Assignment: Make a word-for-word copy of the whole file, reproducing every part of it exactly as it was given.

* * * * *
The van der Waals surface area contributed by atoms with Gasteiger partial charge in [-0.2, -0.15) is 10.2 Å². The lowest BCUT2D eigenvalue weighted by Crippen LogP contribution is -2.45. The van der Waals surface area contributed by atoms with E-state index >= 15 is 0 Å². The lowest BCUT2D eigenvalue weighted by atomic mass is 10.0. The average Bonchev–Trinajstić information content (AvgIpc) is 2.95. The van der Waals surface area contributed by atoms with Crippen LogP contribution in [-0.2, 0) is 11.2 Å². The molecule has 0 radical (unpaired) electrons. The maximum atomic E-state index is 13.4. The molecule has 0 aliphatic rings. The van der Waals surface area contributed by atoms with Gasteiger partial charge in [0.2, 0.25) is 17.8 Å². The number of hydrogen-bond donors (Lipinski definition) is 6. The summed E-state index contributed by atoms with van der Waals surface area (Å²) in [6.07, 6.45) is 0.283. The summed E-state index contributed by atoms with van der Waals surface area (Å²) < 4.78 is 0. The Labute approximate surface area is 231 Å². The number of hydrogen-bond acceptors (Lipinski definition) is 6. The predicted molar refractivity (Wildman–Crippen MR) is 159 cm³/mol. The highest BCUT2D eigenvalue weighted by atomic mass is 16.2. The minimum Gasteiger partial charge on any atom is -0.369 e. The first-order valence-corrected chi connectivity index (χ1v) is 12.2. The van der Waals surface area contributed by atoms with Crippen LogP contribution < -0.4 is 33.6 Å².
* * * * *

The van der Waals surface area contributed by atoms with Gasteiger partial charge in [-0.2, -0.15) is 10.2 Å². The lowest BCUT2D eigenvalue weighted by Crippen LogP contribution is -2.45. The van der Waals surface area contributed by atoms with E-state index >= 15 is 0 Å². The lowest BCUT2D eigenvalue weighted by atomic mass is 10.0. The average Bonchev–Trinajstić information content (AvgIpc) is 2.95. The van der Waals surface area contributed by atoms with Crippen LogP contribution in [-0.2, 0) is 11.2 Å². The molecule has 0 radical (unpaired) electrons. The maximum atomic E-state index is 13.4. The molecule has 0 aliphatic rings. The van der Waals surface area contributed by atoms with Gasteiger partial charge in [0.2, 0.25) is 17.8 Å². The number of hydrogen-bond donors (Lipinski definition) is 6. The summed E-state index contributed by atoms with van der Waals surface area (Å²) in [6.07, 6.45) is 0.283. The summed E-state index contributed by atoms with van der Waals surface area (Å²) < 4.78 is 0. The Labute approximate surface area is 231 Å². The number of hydrogen-bond acceptors (Lipinski definition) is 6. The predicted molar refractivity (Wildman–Crippen MR) is 159 cm³/mol. The highest BCUT2D eigenvalue weighted by atomic mass is 16.2. The minimum Gasteiger partial charge on any atom is -0.369 e. The first-order valence-corrected chi connectivity index (χ1v) is 12.2. The van der Waals surface area contributed by atoms with Crippen LogP contribution < -0.4 is 33.6 Å².